Report says 3,000 homeless in Sonoma County

May 13, 2009 10:01:21 AM PDT
There were 3,247 homeless people in Sonoma County and 2,222 of them, or 68 percent, are unsheltered, according to a report on the homeless census taken on Jan. 23.

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The 3,247 figure is an increase of 240 percent over the number of homeless tallied in the 2007 survey when 1,314 people were determined to be homeless.

The increase is attributed to a different methodology used to count the homeless, although 1.3 percent of the homeless said their home was foreclosed and another 4.5 percent said their landlord stopped renting or re-used the property.

Thirty-four percent said they were homeless because they lost their job and 69 percent said not being able to afford rent was the biggest obstacle to securing permanent housing, according to the report. About 16 percent blamed alcohol or drug use for being homeless.

Forty-seven percent said they had been homeless a year or more and 53 percent said this was their first episode of homelessness.

Thirty percent were considered chronically homeless - individuals with a disabling condition who have been homeless a year or longer or who have experienced four or more episodes of homelessness within the past three years.

The report was presented Tuesday morning to the Sonoma County Board of Supervisors.

Jenny Helbraun Abramson of the Sonoma County Continuum of Care planning group, said 20 percent of the county's homeless are in the west county where there is no homeless shelter. Nearly 47 percent are in Santa Rosa and nearby unincorporated areas.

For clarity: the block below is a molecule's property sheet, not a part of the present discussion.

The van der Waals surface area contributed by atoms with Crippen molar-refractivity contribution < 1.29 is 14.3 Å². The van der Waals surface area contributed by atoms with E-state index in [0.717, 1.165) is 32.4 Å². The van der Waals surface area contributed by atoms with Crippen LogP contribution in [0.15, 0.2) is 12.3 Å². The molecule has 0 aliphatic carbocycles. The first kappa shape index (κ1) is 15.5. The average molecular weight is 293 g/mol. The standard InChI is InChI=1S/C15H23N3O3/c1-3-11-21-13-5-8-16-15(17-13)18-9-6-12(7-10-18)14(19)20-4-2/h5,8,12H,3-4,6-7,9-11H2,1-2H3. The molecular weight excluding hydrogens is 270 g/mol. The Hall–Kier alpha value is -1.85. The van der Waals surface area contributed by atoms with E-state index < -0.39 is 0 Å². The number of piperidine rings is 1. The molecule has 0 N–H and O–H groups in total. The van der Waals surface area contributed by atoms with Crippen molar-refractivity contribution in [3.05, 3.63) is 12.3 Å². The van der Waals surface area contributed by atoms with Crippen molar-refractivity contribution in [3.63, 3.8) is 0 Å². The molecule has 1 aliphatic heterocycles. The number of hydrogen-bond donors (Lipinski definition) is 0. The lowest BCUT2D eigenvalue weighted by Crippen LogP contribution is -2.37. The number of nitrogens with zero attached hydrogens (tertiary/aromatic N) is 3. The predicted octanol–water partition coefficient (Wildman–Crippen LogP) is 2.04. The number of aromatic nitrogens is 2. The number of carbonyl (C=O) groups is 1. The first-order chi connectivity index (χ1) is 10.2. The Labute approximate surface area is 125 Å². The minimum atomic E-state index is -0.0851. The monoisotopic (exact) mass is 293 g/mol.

The report also stated 14 percent of the homeless are under age 18 and 67 percent of the homeless are male.

Fourteen percent of the homeless were working full or part-time and 53 percent said they were not receiving money from government sources, according to the report.

The census used state of the art methods in the U.S. Department of Housing and Urban Development's 2006 Guide to Counting the Unsheltered Homeless People and the homeless count was taken in all 86 of the county's census tracts, Abramson said.

The methodology does not include homeless people sleeping on a couch in a friend's or relative's home, and people in hospitals, jails or rehabilitation centers.

"This is a very literal definition of homeless," said Peter Connery, project director of Applied Survey Research of Watsonville and San Jose which complied the data in the report.

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